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Nephrol Dial Transplant. 2015 Dec;30(12):2006-13. doi: 10.1093/ndt/gfv372.

Acute kidney injury in critically ill patients with haematological malignancies: results of a multicentre cohort study from the Groupe de Recherche en Réanimation Respiratoire en Onco-Hématologie.

Author information

1
University Hospital, Saint-Etienne, France.
2
Avicenne University Hospital, Bobigny, France.
3
Saint-Louis University Hospital, Paris, France.
4
Paoli Calmette Institute, Marseille, France.
5
Cochin University Hospital, Paris France.
6
University Hospital, Angers, France.
7
Pitié-Salpétrière University Hospital, Paris, France.
8
Victor Provo Hospital, Roubaix, France.
9
Mignot Hospital, Versailles, France.
10
Montaigu Hospital, La Roche-sur-Yon, France.
11
Brabois University Hospital, Nancy, France.
12
Brest University Hospital, Brest, France.
13
Jules Bordet Institute, Brussels, Belgium.
14
Ghent University Hospital, Ghent, Belgium.
15
Albert Michallon University Hospital, Grenoble, France.
16
Salengro University Hospital, Lille, France.

Abstract

BACKGROUND:

Cancer patients are at high risk for acute kidney injury (AKI), which is associated with high morbidity and mortality. We sought to appraise the incidence, risk factors, and outcome of AKI in a large multicentre cohort study of critically ill patients with haematological malignancies.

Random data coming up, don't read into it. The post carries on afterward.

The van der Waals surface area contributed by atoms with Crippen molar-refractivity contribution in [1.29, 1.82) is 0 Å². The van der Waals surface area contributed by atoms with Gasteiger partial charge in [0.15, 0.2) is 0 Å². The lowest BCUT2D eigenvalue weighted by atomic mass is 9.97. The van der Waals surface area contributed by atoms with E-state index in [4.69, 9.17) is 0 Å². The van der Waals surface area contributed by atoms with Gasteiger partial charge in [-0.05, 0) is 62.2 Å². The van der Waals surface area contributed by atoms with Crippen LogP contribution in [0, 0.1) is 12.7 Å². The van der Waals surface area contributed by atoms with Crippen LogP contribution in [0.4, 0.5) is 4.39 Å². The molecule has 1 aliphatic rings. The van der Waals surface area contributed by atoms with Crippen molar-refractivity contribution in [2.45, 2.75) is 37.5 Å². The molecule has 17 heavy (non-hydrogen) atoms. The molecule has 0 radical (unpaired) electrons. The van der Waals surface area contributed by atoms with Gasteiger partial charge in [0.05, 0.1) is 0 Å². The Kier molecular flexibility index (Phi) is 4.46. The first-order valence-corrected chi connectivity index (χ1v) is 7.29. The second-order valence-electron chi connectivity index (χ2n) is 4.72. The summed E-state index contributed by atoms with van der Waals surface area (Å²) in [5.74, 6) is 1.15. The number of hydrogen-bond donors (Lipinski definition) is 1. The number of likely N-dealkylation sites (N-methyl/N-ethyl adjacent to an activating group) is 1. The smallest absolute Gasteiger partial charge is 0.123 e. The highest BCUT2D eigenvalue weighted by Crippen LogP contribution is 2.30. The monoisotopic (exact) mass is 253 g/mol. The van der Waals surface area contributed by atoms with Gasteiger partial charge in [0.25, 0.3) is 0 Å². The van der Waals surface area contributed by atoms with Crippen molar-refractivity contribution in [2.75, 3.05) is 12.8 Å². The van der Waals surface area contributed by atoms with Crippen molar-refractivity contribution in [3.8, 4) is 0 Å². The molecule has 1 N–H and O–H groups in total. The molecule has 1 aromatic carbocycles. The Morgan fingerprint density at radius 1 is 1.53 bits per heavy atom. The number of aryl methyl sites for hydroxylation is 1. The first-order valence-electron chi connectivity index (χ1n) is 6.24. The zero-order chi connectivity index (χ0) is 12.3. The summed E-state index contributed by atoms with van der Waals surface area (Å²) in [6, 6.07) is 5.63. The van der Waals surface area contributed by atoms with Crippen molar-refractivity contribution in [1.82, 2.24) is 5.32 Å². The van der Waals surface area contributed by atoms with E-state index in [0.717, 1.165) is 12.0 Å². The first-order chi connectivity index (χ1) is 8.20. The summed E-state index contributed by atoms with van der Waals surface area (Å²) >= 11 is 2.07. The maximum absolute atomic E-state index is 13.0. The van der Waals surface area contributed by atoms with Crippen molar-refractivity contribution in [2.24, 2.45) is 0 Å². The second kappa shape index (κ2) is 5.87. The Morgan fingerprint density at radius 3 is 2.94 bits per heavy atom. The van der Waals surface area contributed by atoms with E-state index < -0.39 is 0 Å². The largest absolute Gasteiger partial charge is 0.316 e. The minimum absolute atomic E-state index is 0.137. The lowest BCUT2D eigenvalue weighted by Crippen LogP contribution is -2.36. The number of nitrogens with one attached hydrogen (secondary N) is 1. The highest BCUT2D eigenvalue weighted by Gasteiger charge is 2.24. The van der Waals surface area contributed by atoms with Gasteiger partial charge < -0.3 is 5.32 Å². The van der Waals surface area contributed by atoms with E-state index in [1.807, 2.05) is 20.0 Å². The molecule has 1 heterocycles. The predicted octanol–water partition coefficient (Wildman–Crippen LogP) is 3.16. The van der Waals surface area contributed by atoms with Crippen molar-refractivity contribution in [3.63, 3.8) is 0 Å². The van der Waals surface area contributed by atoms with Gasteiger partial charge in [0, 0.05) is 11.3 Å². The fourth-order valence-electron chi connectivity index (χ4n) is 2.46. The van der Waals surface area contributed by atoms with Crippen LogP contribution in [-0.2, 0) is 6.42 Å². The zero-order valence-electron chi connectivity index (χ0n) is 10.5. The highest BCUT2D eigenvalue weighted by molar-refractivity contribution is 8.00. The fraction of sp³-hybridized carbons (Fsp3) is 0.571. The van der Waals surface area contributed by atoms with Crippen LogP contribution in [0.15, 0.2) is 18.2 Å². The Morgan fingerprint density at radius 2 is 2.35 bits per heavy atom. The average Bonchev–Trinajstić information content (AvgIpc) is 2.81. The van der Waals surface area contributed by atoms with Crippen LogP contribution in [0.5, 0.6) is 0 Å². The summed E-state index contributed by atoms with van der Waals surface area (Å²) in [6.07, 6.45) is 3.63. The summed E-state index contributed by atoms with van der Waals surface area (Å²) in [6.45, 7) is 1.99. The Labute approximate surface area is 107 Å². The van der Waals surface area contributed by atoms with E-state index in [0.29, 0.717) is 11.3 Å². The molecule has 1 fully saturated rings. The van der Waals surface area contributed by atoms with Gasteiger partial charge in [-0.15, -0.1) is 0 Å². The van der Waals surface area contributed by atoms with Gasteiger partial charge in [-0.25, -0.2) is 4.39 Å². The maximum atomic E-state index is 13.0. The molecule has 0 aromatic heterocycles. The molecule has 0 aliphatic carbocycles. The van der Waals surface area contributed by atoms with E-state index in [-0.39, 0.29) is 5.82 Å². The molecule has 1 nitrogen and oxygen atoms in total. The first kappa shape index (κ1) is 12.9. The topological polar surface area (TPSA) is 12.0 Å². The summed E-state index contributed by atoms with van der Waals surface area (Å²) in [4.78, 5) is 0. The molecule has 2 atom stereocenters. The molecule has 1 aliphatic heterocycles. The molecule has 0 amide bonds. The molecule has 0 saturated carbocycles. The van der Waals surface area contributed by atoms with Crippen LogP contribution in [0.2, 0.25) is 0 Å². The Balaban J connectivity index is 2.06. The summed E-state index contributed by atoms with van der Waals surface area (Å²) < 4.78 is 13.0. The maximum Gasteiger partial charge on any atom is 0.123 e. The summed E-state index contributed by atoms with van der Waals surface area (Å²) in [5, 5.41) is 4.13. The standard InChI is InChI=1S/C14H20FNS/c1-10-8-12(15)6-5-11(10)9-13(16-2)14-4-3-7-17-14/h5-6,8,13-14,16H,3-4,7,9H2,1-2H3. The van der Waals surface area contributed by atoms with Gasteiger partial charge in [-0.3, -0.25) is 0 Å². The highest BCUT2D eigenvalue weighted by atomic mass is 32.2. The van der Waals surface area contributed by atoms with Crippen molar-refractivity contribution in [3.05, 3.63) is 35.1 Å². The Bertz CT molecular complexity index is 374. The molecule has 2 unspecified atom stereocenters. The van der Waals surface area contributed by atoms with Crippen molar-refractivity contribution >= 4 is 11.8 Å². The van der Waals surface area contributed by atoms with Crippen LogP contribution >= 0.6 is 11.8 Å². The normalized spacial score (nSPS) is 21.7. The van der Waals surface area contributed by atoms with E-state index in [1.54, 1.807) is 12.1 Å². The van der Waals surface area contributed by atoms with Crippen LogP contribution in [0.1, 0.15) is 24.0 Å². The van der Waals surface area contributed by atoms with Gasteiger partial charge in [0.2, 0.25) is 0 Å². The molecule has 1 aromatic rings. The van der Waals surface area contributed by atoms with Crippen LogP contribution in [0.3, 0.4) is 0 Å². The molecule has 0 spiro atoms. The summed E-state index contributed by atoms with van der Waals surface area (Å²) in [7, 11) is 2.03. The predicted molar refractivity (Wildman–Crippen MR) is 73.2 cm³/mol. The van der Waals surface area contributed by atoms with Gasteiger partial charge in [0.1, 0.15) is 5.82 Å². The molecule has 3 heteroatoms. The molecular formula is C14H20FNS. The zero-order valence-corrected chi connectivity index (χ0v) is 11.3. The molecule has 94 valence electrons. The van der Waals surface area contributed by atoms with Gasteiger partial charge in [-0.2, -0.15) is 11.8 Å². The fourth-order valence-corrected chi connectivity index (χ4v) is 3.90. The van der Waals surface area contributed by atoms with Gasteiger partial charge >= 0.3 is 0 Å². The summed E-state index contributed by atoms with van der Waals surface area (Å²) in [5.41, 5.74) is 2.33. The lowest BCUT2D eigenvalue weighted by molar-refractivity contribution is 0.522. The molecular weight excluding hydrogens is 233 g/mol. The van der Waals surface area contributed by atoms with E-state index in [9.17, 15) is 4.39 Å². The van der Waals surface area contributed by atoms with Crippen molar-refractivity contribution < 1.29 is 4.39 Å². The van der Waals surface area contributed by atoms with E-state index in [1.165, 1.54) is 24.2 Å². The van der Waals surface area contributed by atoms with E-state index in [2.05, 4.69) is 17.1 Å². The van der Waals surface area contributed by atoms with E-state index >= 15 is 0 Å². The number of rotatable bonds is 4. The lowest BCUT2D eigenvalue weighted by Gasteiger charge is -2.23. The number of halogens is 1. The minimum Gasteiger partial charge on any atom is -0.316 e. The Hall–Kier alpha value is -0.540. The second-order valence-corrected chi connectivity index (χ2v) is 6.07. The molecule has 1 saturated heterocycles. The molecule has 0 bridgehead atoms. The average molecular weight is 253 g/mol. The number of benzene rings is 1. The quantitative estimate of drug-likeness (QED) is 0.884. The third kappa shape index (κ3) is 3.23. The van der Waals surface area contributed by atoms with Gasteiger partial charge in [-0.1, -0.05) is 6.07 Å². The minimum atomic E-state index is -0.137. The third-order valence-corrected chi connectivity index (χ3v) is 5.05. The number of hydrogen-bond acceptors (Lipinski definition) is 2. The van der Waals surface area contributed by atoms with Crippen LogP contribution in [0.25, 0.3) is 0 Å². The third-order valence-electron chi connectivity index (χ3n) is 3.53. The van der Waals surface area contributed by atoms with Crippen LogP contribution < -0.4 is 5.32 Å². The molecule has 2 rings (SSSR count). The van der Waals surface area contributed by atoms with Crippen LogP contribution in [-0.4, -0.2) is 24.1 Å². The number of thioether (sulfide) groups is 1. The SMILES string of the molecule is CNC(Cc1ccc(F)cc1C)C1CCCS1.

METHODS:

We used a retrospective analysis of a prospectively collected database. The study was carried out in 17 university or university-affiliated centres in France and Belgium between 2010 and 2012. AKI was defined according to the Acute Kidney Injury Network (AKIN) definition.

RESULTS:

Of the 1011 patients admitted into the intensive care unit (ICU) during the study period, 1009 were included in this study. According to the AKIN definition, 671 patients (66.5%) developed an AKI during their ICU stay, of which 258 patients (38.4%) were AKI stage 1, 75 patients (11.2%) AKI stage 2 and 338 patients (50.4%) AKI stage 3. After adjustment for confounders, main adverse risk factors of AKI were older age, severity [non-renal Sequential Organ Failure Assessment (SOFA)], history of hypertension, tumour lysis syndrome, exposure to nephrotoxic agents and myeloma. Hospital mortality was 44.3% in patients with AKI and 25.4% in patients without AKI (P < 0.0001). After adjustment for confounders, AKI was independently associated with hospital mortality [OR 1.65 (95% CI 1.19-2.29)]. Overall, 271 patients required renal replacement therapy (RRT), of whom 57.2% died during their hospital stay as compared with 31.2% (P < 0.0001) in those not requiring RRT.

CONCLUSION:

Two-thirds of critically ill patients with haematological malignancies developed AKI. Hospital mortality in this population of patients developing AKI or requiring RRT is close to that in general ICU population.

KEYWORDS:

ICU; acute kidney injury; prognosis; renal replacement therapy; tumour lysis syndrome

PMID:
26597921
PMCID:
PMC4832999
DOI:
10.1093/ndt/gfv372
[Indexed for MEDLINE]
Free PMC Article

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